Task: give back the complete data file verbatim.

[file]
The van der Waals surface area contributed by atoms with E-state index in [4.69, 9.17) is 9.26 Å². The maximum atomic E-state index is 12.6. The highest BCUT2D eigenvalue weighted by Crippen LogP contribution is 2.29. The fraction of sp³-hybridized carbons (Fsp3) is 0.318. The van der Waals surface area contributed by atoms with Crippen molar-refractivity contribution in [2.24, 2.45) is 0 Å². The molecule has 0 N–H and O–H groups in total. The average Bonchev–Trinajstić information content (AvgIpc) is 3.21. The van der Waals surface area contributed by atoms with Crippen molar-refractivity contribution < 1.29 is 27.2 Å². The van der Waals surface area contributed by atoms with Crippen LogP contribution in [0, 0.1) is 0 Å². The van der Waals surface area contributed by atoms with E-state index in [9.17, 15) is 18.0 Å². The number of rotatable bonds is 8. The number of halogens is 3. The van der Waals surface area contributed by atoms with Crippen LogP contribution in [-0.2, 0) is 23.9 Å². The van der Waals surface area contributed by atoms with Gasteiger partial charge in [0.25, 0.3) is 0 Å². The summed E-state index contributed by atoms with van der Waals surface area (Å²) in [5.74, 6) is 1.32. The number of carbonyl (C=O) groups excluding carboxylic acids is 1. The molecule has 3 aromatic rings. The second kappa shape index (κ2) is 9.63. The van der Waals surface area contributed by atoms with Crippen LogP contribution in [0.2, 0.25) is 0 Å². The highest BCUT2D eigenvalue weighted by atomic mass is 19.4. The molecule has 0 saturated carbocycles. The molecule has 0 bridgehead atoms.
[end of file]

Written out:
The van der Waals surface area contributed by atoms with E-state index in [4.69, 9.17) is 9.26 Å². The maximum atomic E-state index is 12.6. The highest BCUT2D eigenvalue weighted by Crippen LogP contribution is 2.29. The fraction of sp³-hybridized carbons (Fsp3) is 0.318. The van der Waals surface area contributed by atoms with Crippen molar-refractivity contribution in [2.24, 2.45) is 0 Å². The molecule has 0 N–H and O–H groups in total. The average Bonchev–Trinajstić information content (AvgIpc) is 3.21. The van der Waals surface area contributed by atoms with Crippen molar-refractivity contribution < 1.29 is 27.2 Å². The van der Waals surface area contributed by atoms with Crippen LogP contribution in [0, 0.1) is 0 Å². The van der Waals surface area contributed by atoms with E-state index in [9.17, 15) is 18.0 Å². The number of rotatable bonds is 8. The number of halogens is 3. The van der Waals surface area contributed by atoms with Crippen LogP contribution in [-0.2, 0) is 23.9 Å². The van der Waals surface area contributed by atoms with Gasteiger partial charge in [0.25, 0.3) is 0 Å². The summed E-state index contributed by atoms with van der Waals surface area (Å²) in [5.74, 6) is 1.32. The number of carbonyl (C=O) groups excluding carboxylic acids is 1. The molecule has 3 aromatic rings. The second kappa shape index (κ2) is 9.63. The van der Waals surface area contributed by atoms with Crippen LogP contribution in [0.2, 0.25) is 0 Å². The highest BCUT2D eigenvalue weighted by atomic mass is 19.4. The molecule has 0 saturated carbocycles. The molecule has 0 bridgehead atoms.